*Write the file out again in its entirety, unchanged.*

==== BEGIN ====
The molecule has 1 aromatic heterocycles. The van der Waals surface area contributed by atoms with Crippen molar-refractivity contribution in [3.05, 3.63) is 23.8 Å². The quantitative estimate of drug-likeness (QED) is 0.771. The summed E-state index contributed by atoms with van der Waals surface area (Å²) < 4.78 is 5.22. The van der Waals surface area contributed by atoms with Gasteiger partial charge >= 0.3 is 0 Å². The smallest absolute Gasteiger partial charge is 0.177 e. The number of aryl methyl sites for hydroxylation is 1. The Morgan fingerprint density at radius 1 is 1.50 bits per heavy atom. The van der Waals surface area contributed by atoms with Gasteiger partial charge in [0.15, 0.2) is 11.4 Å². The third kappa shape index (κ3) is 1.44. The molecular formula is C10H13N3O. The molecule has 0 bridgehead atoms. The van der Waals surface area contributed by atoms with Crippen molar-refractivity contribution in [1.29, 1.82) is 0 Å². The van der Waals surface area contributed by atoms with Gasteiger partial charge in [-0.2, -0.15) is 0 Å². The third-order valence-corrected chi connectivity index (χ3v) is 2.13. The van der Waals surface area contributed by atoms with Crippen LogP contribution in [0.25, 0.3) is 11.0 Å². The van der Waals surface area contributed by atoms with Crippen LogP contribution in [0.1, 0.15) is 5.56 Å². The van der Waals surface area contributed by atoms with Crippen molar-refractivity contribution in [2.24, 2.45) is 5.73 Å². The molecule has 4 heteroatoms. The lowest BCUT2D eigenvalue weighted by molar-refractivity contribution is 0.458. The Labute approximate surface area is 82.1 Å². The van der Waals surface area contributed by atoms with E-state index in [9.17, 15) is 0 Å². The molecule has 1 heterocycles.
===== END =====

The molecule has 1 aromatic heterocycles. The van der Waals surface area contributed by atoms with Crippen molar-refractivity contribution in [3.05, 3.63) is 23.8 Å². The quantitative estimate of drug-likeness (QED) is 0.771. The summed E-state index contributed by atoms with van der Waals surface area (Å²) < 4.78 is 5.22. The van der Waals surface area contributed by atoms with Gasteiger partial charge >= 0.3 is 0 Å². The smallest absolute Gasteiger partial charge is 0.177 e. The number of aryl methyl sites for hydroxylation is 1. The Morgan fingerprint density at radius 1 is 1.50 bits per heavy atom. The van der Waals surface area contributed by atoms with Gasteiger partial charge in [0.15, 0.2) is 11.4 Å². The third kappa shape index (κ3) is 1.44. The molecular formula is C10H13N3O. The molecule has 0 bridgehead atoms. The van der Waals surface area contributed by atoms with Crippen molar-refractivity contribution in [1.29, 1.82) is 0 Å². The van der Waals surface area contributed by atoms with Gasteiger partial charge in [-0.2, -0.15) is 0 Å². The third-order valence-corrected chi connectivity index (χ3v) is 2.13. The van der Waals surface area contributed by atoms with Crippen LogP contribution in [0.25, 0.3) is 11.0 Å². The van der Waals surface area contributed by atoms with Crippen LogP contribution in [0.1, 0.15) is 5.56 Å². The van der Waals surface area contributed by atoms with Crippen molar-refractivity contribution in [2.24, 2.45) is 5.73 Å². The molecule has 4 heteroatoms. The lowest BCUT2D eigenvalue weighted by molar-refractivity contribution is 0.458. The Labute approximate surface area is 82.1 Å². The van der Waals surface area contributed by atoms with E-state index in [9.17, 15) is 0 Å². The molecule has 1 heterocycles.